So, we had a question on the blog. An actual question! Directed at us! We hardly knew what to do with ourselves. Actually, John gets questions all the time (what do you use in your hair…how do you pick up chicks at a bar…etc.) But not me. So I was excited. The question had to do with picking out mangoes. How do you pick out a good one?
Well, I am here to tell you, I just don’t know. WAIT! But keep reading, I swear, actual information follows.
For most of my produce needs, I frequent a place called Sobsey’s in Hoboken, NJ. This place is amazing. It’s a tiny little shop, stuffed full of amazing fruits and veggies. They hand pick every mango that comes in to the shop. I’m not even joking. So, when I need a mango, I just run in there and grab one. I don’t think about it because every mango (and every piece of fruit I’ve ever picked up) there is perfect. Perfectly ripe, and ENORMOUS. Please see the photo below to better demonstrate how HUGE they are:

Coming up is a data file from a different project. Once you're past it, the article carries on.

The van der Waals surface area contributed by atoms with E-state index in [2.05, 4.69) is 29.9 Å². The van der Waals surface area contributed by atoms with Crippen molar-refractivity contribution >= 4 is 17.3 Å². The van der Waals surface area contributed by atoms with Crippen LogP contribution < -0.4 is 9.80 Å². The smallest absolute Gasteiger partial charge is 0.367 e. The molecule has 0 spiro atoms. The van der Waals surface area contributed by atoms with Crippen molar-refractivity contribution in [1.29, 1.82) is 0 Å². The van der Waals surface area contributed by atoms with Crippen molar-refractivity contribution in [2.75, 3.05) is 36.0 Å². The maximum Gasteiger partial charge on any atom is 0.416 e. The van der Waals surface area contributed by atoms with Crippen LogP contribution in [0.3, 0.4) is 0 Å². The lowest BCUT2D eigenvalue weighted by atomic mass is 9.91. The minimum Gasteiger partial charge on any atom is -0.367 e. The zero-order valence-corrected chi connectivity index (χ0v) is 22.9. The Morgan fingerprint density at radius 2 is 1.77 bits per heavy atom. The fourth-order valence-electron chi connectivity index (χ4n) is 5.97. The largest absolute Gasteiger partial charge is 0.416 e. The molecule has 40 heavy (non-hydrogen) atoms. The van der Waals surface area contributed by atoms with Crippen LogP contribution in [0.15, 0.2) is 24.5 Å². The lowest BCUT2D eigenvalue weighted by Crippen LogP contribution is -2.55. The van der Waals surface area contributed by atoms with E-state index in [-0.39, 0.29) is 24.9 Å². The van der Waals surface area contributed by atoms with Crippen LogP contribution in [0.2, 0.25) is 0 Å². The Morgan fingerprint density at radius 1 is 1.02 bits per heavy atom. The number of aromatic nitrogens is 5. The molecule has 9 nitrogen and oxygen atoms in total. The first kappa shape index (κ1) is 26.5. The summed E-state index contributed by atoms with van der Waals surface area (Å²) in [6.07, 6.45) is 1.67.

Toby is my dog, by the way.
Sobsey’s mangoes are from Brazil. I don’t know if mangoes from Brazil are better than the mangoes from other places, but they seem to be. However, for all of you who don’t have a Sobsey’s near you or aren’t in Brazil, I have the following helpful information:
If you would like a ripe mango (ready to eat), Squeeze the mango gently. A ripe mango will be slightly soft to the touch. Like a…um….bag of sand…No, nothing like that, really. But you should be able to indent them slightly with your thumb. Don’t pick one that feels mushy and don’t pick one that has brown bruising marks on it. If you’d like to wait a few days before you eat it, you can pick out a firmer one. It’s kind of like picking out a peach or an avocado.
It should also be slightly fragrant when you smell it. Go on…take a whiff, no one’s looking.
Don’t go for the puny ones either, get one that’s plump and heavy.
Finally, don’t focus on color. It doesn’t mean much in terms of the ripeness of this particular fruit.
Disclaimer: We would like to note that we are NOT mango experts. Use this information at your own risk. No animals or fruits were harmed during this blog post’s photo shoot.
We would also like to thank Sobsey’s Produce and the National Mango Board (yes – there is a National Mango Board!) for their assistance obtaining this information.